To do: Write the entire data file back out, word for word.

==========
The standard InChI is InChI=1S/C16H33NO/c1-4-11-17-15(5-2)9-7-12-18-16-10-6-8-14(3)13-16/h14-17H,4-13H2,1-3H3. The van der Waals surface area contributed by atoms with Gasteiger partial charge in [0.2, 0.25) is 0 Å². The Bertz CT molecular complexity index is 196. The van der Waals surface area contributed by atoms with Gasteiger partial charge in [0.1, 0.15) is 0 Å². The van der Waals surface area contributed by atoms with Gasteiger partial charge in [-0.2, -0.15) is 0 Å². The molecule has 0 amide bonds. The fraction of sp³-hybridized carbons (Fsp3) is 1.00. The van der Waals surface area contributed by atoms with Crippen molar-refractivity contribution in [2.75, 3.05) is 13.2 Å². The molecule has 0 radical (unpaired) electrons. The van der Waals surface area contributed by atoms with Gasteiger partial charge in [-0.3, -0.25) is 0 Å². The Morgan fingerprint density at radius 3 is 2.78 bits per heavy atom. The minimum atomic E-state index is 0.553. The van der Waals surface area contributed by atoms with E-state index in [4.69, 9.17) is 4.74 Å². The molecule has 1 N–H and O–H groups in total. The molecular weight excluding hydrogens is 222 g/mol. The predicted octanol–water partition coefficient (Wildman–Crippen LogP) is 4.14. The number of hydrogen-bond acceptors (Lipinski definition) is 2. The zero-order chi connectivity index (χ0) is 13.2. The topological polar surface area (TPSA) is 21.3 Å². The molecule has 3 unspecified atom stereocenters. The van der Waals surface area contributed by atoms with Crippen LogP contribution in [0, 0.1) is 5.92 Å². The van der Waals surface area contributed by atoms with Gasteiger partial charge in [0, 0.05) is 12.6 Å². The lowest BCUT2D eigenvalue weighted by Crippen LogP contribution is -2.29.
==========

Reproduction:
The standard InChI is InChI=1S/C16H33NO/c1-4-11-17-15(5-2)9-7-12-18-16-10-6-8-14(3)13-16/h14-17H,4-13H2,1-3H3. The van der Waals surface area contributed by atoms with Gasteiger partial charge in [0.2, 0.25) is 0 Å². The Bertz CT molecular complexity index is 196. The van der Waals surface area contributed by atoms with Gasteiger partial charge in [0.1, 0.15) is 0 Å². The van der Waals surface area contributed by atoms with Gasteiger partial charge in [-0.2, -0.15) is 0 Å². The molecule has 0 amide bonds. The fraction of sp³-hybridized carbons (Fsp3) is 1.00. The van der Waals surface area contributed by atoms with Crippen molar-refractivity contribution in [2.75, 3.05) is 13.2 Å². The molecule has 0 radical (unpaired) electrons. The van der Waals surface area contributed by atoms with Gasteiger partial charge in [-0.3, -0.25) is 0 Å². The Morgan fingerprint density at radius 3 is 2.78 bits per heavy atom. The minimum atomic E-state index is 0.553. The van der Waals surface area contributed by atoms with E-state index in [4.69, 9.17) is 4.74 Å². The molecule has 1 N–H and O–H groups in total. The molecular weight excluding hydrogens is 222 g/mol. The predicted octanol–water partition coefficient (Wildman–Crippen LogP) is 4.14. The number of hydrogen-bond acceptors (Lipinski definition) is 2. The zero-order chi connectivity index (χ0) is 13.2. The topological polar surface area (TPSA) is 21.3 Å². The molecule has 3 unspecified atom stereocenters. The van der Waals surface area contributed by atoms with Crippen LogP contribution in [0, 0.1) is 5.92 Å². The van der Waals surface area contributed by atoms with Gasteiger partial charge in [0, 0.05) is 12.6 Å². The lowest BCUT2D eigenvalue weighted by Crippen LogP contribution is -2.29.